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 Weather Station

Products > Osmanthus fragrans
Osmanthus fragrans - Sweet Olive
Working on getting this plant back in the field but it is currently not available listing for information only!

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Habit and Cultural Information
Category: Shrub
Family: Oleaceae (Olives)
Origin: Himalaya Mountain Region (Asia)
Evergreen: Yes
Flower Color: White
Bloomtime: Spring/Summer
Fragrant Flowers: Yes
Height: 8-10 feet
Width: 8-12 feet
Exposure: Cool Sun/Light Shade
Irrigation (H2O Info): Medium Water Needs
Winter Hardiness: 20-25 F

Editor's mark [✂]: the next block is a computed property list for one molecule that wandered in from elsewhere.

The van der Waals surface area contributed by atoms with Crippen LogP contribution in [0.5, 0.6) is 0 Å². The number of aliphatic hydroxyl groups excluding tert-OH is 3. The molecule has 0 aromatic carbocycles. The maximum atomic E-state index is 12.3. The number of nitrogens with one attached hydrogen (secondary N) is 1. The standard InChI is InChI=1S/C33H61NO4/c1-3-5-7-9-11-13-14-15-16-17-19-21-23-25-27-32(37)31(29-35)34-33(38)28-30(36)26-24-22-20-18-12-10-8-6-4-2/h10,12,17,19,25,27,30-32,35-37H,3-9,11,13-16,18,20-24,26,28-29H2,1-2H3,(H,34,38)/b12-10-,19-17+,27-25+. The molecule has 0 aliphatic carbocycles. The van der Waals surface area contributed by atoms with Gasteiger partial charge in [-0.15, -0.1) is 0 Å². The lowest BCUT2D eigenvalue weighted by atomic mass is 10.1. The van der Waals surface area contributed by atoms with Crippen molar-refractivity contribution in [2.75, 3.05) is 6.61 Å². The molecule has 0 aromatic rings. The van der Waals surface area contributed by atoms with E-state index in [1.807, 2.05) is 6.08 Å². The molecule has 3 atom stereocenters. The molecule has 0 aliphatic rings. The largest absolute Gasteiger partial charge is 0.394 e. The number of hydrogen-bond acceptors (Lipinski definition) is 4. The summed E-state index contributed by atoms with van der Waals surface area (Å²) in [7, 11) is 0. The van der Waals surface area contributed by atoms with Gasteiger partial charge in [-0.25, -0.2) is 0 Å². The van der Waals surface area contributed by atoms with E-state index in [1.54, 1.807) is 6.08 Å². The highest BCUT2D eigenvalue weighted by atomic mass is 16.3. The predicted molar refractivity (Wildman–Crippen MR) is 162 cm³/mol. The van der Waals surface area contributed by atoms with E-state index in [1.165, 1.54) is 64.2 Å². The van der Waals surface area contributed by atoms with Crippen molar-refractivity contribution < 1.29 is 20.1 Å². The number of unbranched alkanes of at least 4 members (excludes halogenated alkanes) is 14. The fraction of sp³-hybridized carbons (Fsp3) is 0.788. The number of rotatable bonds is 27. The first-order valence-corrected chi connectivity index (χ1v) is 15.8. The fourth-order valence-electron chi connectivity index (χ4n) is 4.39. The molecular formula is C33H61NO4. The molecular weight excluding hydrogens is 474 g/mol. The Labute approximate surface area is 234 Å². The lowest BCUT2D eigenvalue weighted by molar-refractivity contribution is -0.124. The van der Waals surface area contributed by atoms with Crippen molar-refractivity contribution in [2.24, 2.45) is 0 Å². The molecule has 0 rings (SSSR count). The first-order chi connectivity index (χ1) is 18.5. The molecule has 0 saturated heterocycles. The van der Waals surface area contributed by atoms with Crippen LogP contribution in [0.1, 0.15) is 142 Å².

Osmanthus fragrans (Sweet Olive) - A dense evergreen fairly slow growing shrub that typically grows to 10 feet tall and 12 feet wide but can be trained into a taller small tree, with glossy green oval 2 1/2 to 4 inch long leaves with slightly serrated margins and are bronze as they first emerge. It have very fragrant 1/4 inch wide dioecious cream-white flowers and is in bloom sporadically throughout the year, with peak flowering in spring and summer. Plant in full sun along the coast to part sun or light shade and water regularly to occasionally. Hardy to temperatures down to 15 to 20F and useful in USDA Zones 8b and above. It does not do well with reflected heat or hot drying winds, but is pretty resistant to predation by deer. The glossy leaves make it a clean and nice looking shrub, but the sweetly fragrant small white flowers that perfume the air makes it a wonderful addition for any garden where it can be a specimen plant, used as a hedge por screen or trained as a small tree and makes a good container specimen. Sweet Olive is native to Asia from the Himalayas east through southern China (Guizhou, Sichuan, Yunnan), Taiwan, southern Japan and south into Cambodia and Thailand. The name for the genus comes from the Greek words 'osme' meaning "fragrant" and "anthos" meaning "flower" and the specific epithet means fragrant. It is also commonly known as Fragrant Osmanthus, Sweet Osmanthus, Tea Olive and Fragrant Olive. We have grown this wonderful plant since the when the nursery opened in 1979.  The information on this page is based on our research that has been conducted on this plant in our nursery library, from online sources, and from observations made of the crops growing in the nursery, plants in the nursery's garden and those in other gardens where we have observed it. We also have incorporated comments received from others and welcome getting feedback from those who may have additional information, particularly if this information includes cultural information that would aid others in growing Osmanthus fragrans.